Another problem with known night vision scopes relates to the dynamic range compression that is necessary to display an output image on a small inexpensive monitor which typically has a much smaller dynamic range than the commonly used light sensing elements, such as CCDs or infrared cameras. In the prior art, dynamic range compression is typically achieved through a global scaling which although is computationally simple, generally yields inadequate performance. Global scaling generally involves transforming the maximum and minimum values of the sensor output to the brightest and darkest points, respectively, that the monitor is capable of displaying, and linearly transforming all other sensor output values to points between these extreme bright and dark points. This type of scaling insures that the output image is displayed using the full dynamic range of the monitor, however it also typically results in the loss of much rich contrast information. For example, in an infrared image of a scene that is mostly cool and has one hot spot, global scaling typically compresses all contrast information in the cool regions to the same uniform dark value for the sake of displaying the single hot spot. Similar problems arise when displaying a low-light visible image of a scene with wide intra-scene dynamic range.
There is therefore a need for a night vision system having local automatic gain control such that it generates output images which preserve useful contrast information in both the bright and dark regions of the display.
Accordingly, it is an object of the invention to provide an improved method and apparatus for combining visual information from two different sources into a single output image.
It is a further object of the invention to provide a night vision system having automatic gain control for generating output images that preserve contrast information in both the bright and dark regions of the display.
Other objects and advantages of the present invention will become apparent upon consideration of the appended drawings and description thereof.
In one aspect, the present invention relates to a method for combining first and second input image signals, each of which is representative of a different two dimensional view of the same scene, to produce first, second and third processed image signals. The latter signals may be applied to a color display device. The input images processed by the method are each represented as a two dimensional array of pixels in which each pixel has value representative of a detectable characteristic at a position in the scene corresponding to that pixel.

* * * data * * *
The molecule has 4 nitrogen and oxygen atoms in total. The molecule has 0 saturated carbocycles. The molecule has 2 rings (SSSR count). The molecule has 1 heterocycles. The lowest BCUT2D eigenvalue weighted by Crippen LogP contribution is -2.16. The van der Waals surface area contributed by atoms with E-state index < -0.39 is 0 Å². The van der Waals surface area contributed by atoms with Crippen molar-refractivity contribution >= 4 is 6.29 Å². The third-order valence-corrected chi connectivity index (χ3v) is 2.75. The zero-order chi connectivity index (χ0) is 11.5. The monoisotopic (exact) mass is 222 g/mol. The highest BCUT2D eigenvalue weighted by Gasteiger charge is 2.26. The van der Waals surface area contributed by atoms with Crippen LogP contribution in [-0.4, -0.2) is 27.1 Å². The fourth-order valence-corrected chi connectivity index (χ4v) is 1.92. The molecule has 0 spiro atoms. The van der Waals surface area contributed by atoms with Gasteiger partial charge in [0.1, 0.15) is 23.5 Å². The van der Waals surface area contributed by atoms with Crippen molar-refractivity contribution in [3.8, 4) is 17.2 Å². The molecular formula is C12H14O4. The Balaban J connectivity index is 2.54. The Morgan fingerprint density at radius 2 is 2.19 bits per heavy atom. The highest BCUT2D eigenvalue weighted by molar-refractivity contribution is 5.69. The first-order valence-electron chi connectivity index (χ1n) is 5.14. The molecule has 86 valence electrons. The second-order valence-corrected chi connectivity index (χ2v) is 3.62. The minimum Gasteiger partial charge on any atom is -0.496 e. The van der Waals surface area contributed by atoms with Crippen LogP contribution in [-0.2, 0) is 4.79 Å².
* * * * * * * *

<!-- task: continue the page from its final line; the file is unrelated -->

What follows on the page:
A center-surround shunt processing step transforms the first input image signal to produce the first processed image signal. Similarly, a center-surround shunt processing step transforms the second input image signal to produce the second processed image signal. In each of these center-surround shunt processing steps, a computation associated with each pixel in the input image signal is performed. In each of those computations, pixels in a neighborhood including at least that computation's associated pixel collectively form a central element for the computation, and pixels in a neighborhood at least surrounding the central element collectively form a surround element for the computation. The result of each of those computations is a pixel of the corresponding first or second processed image signal. These processed image signals represent contrast enhanced and locally normalized versions of the original image signals.
A center-surround shunt processing step then produces the third processed image signal from the first and second processed image signals. In this step, one of the first and second processed image signals is chosen as a center image and the other of the first and second processed images signals is chosen as a surround image. A computation associated with each pixel in the center image is performed, and in each of those computations, data is selected from the center image to form a central element for the computation and data is selected from the surround image to form a surround element for the computation. Pixels in a neighborhood including at least that computation's associated pixel of the central image form the central element, and pixels in a neighborhood at least surrounding a correspondingly positioned central element in the surround image form the surround element. The result of each computation is a correspondingly positioned pixel of the third processed image signal. This processed image signal represents an opponent-color contrast image.